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It is a very common occurrence for an anime to end up with what are known as "filler episodes," i.e. episodes that don't progress the story at all. I know that generally these end up happening when the anime somehow gets further than the manga.

So, my question is, why do anime productions end up doing filler episodes? It seems that it would make more sense to wait for the manga and then release cohesive episodes. Why do anime productions follow this method?

  • It seams to me you're asking why they don't put production on hold while waiting for new issues of the manga to come out. I would think this would be cost-prohibitive. Plus difficult to schedule, if said series is being broadcast. – aryxus Apr 5 '17 at 22:27
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    Similar question on Anime SE: anime.stackexchange.com/q/24283/7579 – Torisuda Apr 5 '17 at 23:58
  • If I'm not mistaken, most manga release one new issue every month, whereas most TV shows (anime included) air a new episode each week. You can only stretch one issue of a manga so far, so sometimes the animators need to fill space. (Sometimes the deliberately write filler side-plots to give the manga time to get ahead.) – Steve-O Apr 6 '17 at 1:51
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Generally it's because Anime is adapted from another media like Manga, Light Novels or Games. as discussed by Krazer in this answer on Anime and Manga

An anime is typically adapted from another source material. Usually it's either a manga, a light novel series (like Haruhi), or even visual novel/computer game (Little Busters!, the When They Cry series).

Some parts maybe cut, changed, rearranges, and sometimes new content is added all together scenes completely.

While some changes are welcomed by fans, most are not. One most unwelcome additions are the so called filler episodes. A filler episode can be as short as 1 episode, or as long as an entire season of the anime. These episodes were not a part of the original source content's story, and usually serve absolutely no purpose in furthering the main story.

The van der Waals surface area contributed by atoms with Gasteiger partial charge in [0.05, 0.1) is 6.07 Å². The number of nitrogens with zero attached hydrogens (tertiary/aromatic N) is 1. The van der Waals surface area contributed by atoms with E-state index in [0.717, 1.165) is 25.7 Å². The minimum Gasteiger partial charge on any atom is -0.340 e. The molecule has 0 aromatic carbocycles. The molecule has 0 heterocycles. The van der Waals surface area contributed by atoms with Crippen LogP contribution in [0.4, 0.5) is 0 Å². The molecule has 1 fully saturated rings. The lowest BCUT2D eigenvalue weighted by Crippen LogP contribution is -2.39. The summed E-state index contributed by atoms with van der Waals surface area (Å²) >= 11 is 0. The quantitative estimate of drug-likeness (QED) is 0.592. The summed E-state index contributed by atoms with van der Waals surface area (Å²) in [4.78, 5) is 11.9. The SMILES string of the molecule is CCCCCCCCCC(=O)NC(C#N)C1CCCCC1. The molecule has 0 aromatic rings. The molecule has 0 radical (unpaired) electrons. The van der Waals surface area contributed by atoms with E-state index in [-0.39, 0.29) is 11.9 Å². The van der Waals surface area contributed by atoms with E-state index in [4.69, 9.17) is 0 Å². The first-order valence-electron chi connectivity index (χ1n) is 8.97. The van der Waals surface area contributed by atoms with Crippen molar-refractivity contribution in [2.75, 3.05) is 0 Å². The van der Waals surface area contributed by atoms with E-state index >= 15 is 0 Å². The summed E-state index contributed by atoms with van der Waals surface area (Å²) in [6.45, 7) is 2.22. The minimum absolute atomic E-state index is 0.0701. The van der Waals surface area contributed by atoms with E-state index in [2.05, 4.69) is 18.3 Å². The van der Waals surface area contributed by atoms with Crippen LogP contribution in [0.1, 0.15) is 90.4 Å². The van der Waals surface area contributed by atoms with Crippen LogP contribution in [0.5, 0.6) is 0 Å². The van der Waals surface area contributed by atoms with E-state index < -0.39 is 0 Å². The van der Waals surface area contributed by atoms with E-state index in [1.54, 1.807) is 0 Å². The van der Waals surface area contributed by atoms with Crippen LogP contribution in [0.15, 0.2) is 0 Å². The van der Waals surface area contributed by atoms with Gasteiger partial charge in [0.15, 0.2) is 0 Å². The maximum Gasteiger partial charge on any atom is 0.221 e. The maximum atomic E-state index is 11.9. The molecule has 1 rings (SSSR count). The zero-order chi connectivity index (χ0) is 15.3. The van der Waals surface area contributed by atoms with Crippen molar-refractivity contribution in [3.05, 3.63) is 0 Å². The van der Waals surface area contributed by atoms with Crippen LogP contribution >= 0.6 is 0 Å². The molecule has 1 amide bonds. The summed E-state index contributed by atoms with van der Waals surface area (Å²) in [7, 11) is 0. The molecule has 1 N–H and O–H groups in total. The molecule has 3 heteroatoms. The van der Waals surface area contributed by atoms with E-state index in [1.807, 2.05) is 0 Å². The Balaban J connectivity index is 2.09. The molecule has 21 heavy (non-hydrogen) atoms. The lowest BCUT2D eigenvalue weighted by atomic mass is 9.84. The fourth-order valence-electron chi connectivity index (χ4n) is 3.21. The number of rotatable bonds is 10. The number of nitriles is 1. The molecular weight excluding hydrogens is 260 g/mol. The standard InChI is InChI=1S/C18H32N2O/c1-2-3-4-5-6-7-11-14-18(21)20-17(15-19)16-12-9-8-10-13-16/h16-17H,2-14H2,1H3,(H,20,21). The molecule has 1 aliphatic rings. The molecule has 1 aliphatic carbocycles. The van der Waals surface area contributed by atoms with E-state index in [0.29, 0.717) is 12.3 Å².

One of the two main reasons that we see fillers because they are meant to buy time for the anime when the content catches up to the pace the source material. This delay give the authors some time to adapt more material for the anime. After all, you can't really adapt something that doesn't exist yet.

The other reason for fillers to exist is greed. Some productions like to milk an anime for more money by making a few episodes of filler in a season, to add to disc sales (so fan buy n+1 discs instead of n). Anime productions usually make the bulk of their money in disc sales.

Generally, fans don't like fillers for the following reasons:

  1. They are pointless, and don't add to the plot of character development in any menaingful way. Sometimes it takes away from the action and go on bizarre tangets only to end up exactly where they began (it's was all a dream!).
  2. They sometimes add plotholes or other contradictions to storyline and a considered non-canonical.
  3. They (usually) aren't written by the same author as the original source material, so the quality and vision of the story might not be up to standards.

It seems that it would make more sense to wait for the manga and then release cohesive episodes

Because ultimately waiting doesn't make money.

Unless the series is really popular (such as Dragonball Z) there is the risk that by not releasing anything new people would end up forgetting about it and when new episodes get released (regardless if their are filler not not) viewers have already moved onto other series's, spending all their money on disks/books/merch for that series and thus no money or time for a returning series.

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It's about pacing and changing things up every once in a while. It can't always be super intense 100% of the screen time. Such filler episodes also allow us to see the characters from another perspective in a different kind of situation. In case of action-heavy series, seeing the characters relax or go shopping is a great way to add some realism. Basically, ask yourself why in any particular movie or TV series the characters aren't doing their thing all the time, every second on screen.

Additionally, if a source work (manga, visual novel, light novel or a game) isn't keeping up with the anime, it might be financially beneficial to just keep the viewers watching because of the title's popularity and view counts. Otherwise it might lose its popularity and a substantial amount of viewers might be lost when the future seasons air.

Also, anime directors have some right to alter/expand the universe of the work they were given to their liking, so they might want to include certain side stories which don't exist in the original work to multiply the potential profits, because now there are two (or more) versions of the beloved title.

And sometimes the manga author swore seven oaths that he will make enough manga to fill the whole season, but life happens and for various reasons there just isn't enough by the deadline, and filler episodes have to be made up.

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